Archive: Æsthetics

Victoria & Albert do graffiti

Æsthetics · Society ·· More from December 2004
An exhibition on “Black British Style” at the V&A has a page that allows you to make your own graffiti. This means, of course, that graffiti are irredeemably not cool.
(Strange to think that the graffiti phenomenon is to my younger students roughly what bebop & abstract expressionism were to me: something whose heyday occurred before you were old enough to know, but not so long past that you couldn’t regret your belatedness. If only my parents had been hip enough to buy all the Blue Note albums and a first edition of Howl…)


LinkDecember 21, 2004

Les nuages… encore une fois

As I said earlier, the Midwestern sky is a nepheophile’s delight. A multitude of forms, gradations of color, perspectives, shadings, ever-changing as the sun travels across the sky & the winds reshape them & carry them off. A tranquil delight on a calm, clement morning like this.
Yet why should the eye find pleasure in that sight? I know that evolutionary psychology has an explanation for this as for so much else. The æsthetic sense, if I may call it that, offers no doubt some benefit. I see in my cats a feeling for “rightness”, for the suitability of a place to nap in, survey the yard from, or wait for prey. If that feeling is reliably attuned to the fit between the cat’s ends and the means that, on the basis of its feeling, it chooses, then (working backwards) we may conjecture that having such a sense was “selected for”, that it gave to the proto-cats who had it some reproductive advantage.
Something similar guides our choices in arranging things around us (when we take the time to do so: it often happens, of course, that convenience or laziness is the principle), and likewise the hand in drawing, the ear in putting sounds together in music. SpencerHerbert Spencer (1820–1903). Best known as an early proponent of Darwinism to human affairs, although in his early work (Social statics, 1851) his theory of development was Lamarckian. The ten volumes of his System of synthetic philosophy (1862–1892) begin with a “developmental metaphysics” (anachronistically, a theory of the origins of complex systems) and then followed out the consequences of the “developmental” style of reasoning in biology, psychology, and sociology. Spencer coined the phrase ‘survival of the fittest’, which was adopted by Darwin in later editions of The Origin of Species.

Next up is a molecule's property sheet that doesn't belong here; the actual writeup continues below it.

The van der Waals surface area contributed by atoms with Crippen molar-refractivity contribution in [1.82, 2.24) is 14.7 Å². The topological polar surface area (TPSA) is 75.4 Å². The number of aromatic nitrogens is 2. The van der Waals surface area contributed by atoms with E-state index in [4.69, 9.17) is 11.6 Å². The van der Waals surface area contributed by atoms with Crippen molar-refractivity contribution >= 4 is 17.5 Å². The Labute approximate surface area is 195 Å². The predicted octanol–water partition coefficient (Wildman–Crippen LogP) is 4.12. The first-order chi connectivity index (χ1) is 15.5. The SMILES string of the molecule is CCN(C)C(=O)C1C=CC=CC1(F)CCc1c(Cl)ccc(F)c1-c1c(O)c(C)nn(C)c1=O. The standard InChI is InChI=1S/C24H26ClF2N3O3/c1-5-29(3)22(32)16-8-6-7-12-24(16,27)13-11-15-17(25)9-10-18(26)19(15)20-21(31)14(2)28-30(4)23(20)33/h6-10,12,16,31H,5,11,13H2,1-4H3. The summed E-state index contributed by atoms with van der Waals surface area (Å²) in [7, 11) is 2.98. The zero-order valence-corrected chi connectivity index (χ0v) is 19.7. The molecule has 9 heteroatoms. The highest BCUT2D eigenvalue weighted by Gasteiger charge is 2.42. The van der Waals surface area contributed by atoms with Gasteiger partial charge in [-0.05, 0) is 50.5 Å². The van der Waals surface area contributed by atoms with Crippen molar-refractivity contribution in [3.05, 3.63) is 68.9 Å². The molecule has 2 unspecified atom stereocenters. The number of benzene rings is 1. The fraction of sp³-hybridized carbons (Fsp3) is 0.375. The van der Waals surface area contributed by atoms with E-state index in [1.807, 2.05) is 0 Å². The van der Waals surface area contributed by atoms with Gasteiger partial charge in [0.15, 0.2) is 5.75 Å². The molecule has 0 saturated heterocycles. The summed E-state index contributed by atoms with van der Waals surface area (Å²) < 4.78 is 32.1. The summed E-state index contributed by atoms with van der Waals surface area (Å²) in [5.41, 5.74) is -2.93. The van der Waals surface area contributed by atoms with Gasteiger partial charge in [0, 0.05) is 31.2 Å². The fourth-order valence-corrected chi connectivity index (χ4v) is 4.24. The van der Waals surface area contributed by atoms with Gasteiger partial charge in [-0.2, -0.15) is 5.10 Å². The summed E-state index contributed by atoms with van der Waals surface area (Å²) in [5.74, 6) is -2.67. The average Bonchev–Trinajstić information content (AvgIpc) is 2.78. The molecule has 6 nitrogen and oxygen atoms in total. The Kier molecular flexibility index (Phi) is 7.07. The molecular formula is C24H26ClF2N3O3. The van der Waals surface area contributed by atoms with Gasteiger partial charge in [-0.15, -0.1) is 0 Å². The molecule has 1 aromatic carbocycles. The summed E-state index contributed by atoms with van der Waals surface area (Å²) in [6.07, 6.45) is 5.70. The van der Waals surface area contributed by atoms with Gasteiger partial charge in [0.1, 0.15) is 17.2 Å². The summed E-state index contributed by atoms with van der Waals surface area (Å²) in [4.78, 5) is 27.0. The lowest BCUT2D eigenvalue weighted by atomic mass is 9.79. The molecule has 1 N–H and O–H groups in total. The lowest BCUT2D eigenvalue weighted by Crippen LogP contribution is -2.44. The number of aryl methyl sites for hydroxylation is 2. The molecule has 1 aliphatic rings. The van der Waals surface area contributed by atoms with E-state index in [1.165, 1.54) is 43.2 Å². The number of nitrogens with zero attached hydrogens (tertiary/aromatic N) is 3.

thought that judgments of the beauty of the human form were effectively judgments of fitness to reproduce. There is probably something to that. But even if such explanations are sound, there seems to be a kind of surplus value attaching to natural beauty. Kant wrote of “beauty as a symbol of morality”, as an intimation that the moral order, the noumenal realm of freedom, was or could be realized in the natural order, the phenoumenal realm of physical law. I don’t think one must be a theist to acknowledge that something extra is given in experience beyond what a strictly scientific account provides for.


LinkAugust 25, 2004

Iris visits

A fragment of rainbow over downtown, northeast of here. Thunder in the background, on its way to Chicago. The damp of fresh rain carried through the upstairs windows by a languid breeze from the northwest. A few minutes later the rainbow has dimmed, but by way of compensation it now extends over a sixty-degree arc.
It’s not difficult to understand why people thought that the rainbow must be a sign. Spectral hues, in order, set against the heavens: how often does inanimate nature offer such a spectacle? Even level-headed old Kant could not resist the interpretation of colors:


LinkMay 23, 2004

The Cat is in the Window

Æsthetics · Cats ·· More from May 2004
No philosophy here—unless you think cats are intrinsically metaphysical


LinkMay 12, 2004

L’art pour l’art

Æsthetics ·· More from January 2004


LinkJanuary 14, 2004